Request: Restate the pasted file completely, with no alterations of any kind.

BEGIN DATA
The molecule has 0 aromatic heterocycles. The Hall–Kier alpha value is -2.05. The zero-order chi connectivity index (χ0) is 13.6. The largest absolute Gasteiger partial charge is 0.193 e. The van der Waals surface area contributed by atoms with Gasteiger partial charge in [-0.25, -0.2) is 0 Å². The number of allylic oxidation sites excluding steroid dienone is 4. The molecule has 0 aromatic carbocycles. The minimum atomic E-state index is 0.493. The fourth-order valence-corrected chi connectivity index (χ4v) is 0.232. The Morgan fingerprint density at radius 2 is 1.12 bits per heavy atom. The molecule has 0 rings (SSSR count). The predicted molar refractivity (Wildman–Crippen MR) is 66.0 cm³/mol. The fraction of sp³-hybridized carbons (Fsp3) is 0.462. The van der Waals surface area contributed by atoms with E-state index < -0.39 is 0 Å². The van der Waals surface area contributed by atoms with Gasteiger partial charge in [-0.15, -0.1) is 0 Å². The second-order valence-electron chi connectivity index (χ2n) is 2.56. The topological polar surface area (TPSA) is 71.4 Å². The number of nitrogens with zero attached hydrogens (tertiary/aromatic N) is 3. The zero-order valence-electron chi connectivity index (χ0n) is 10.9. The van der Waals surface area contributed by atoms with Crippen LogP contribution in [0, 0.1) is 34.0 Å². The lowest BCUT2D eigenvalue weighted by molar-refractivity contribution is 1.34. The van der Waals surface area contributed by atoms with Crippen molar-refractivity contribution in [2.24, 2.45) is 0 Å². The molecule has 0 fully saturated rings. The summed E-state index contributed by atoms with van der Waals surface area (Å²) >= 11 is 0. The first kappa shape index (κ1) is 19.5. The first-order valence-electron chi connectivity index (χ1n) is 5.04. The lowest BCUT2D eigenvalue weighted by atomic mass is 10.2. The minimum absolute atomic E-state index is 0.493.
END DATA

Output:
The molecule has 0 aromatic heterocycles. The Hall–Kier alpha value is -2.05. The zero-order chi connectivity index (χ0) is 13.6. The largest absolute Gasteiger partial charge is 0.193 e. The van der Waals surface area contributed by atoms with Gasteiger partial charge in [-0.25, -0.2) is 0 Å². The number of allylic oxidation sites excluding steroid dienone is 4. The molecule has 0 aromatic carbocycles. The minimum atomic E-state index is 0.493. The fourth-order valence-corrected chi connectivity index (χ4v) is 0.232. The Morgan fingerprint density at radius 2 is 1.12 bits per heavy atom. The molecule has 0 rings (SSSR count). The predicted molar refractivity (Wildman–Crippen MR) is 66.0 cm³/mol. The fraction of sp³-hybridized carbons (Fsp3) is 0.462. The van der Waals surface area contributed by atoms with E-state index < -0.39 is 0 Å². The van der Waals surface area contributed by atoms with Gasteiger partial charge in [-0.15, -0.1) is 0 Å². The second-order valence-electron chi connectivity index (χ2n) is 2.56. The topological polar surface area (TPSA) is 71.4 Å². The number of nitrogens with zero attached hydrogens (tertiary/aromatic N) is 3. The zero-order valence-electron chi connectivity index (χ0n) is 10.9. The van der Waals surface area contributed by atoms with Crippen LogP contribution in [0, 0.1) is 34.0 Å². The lowest BCUT2D eigenvalue weighted by molar-refractivity contribution is 1.34. The van der Waals surface area contributed by atoms with Crippen molar-refractivity contribution in [2.24, 2.45) is 0 Å². The molecule has 0 fully saturated rings. The summed E-state index contributed by atoms with van der Waals surface area (Å²) >= 11 is 0. The first kappa shape index (κ1) is 19.5. The first-order valence-electron chi connectivity index (χ1n) is 5.04. The lowest BCUT2D eigenvalue weighted by atomic mass is 10.2. The minimum absolute atomic E-state index is 0.493.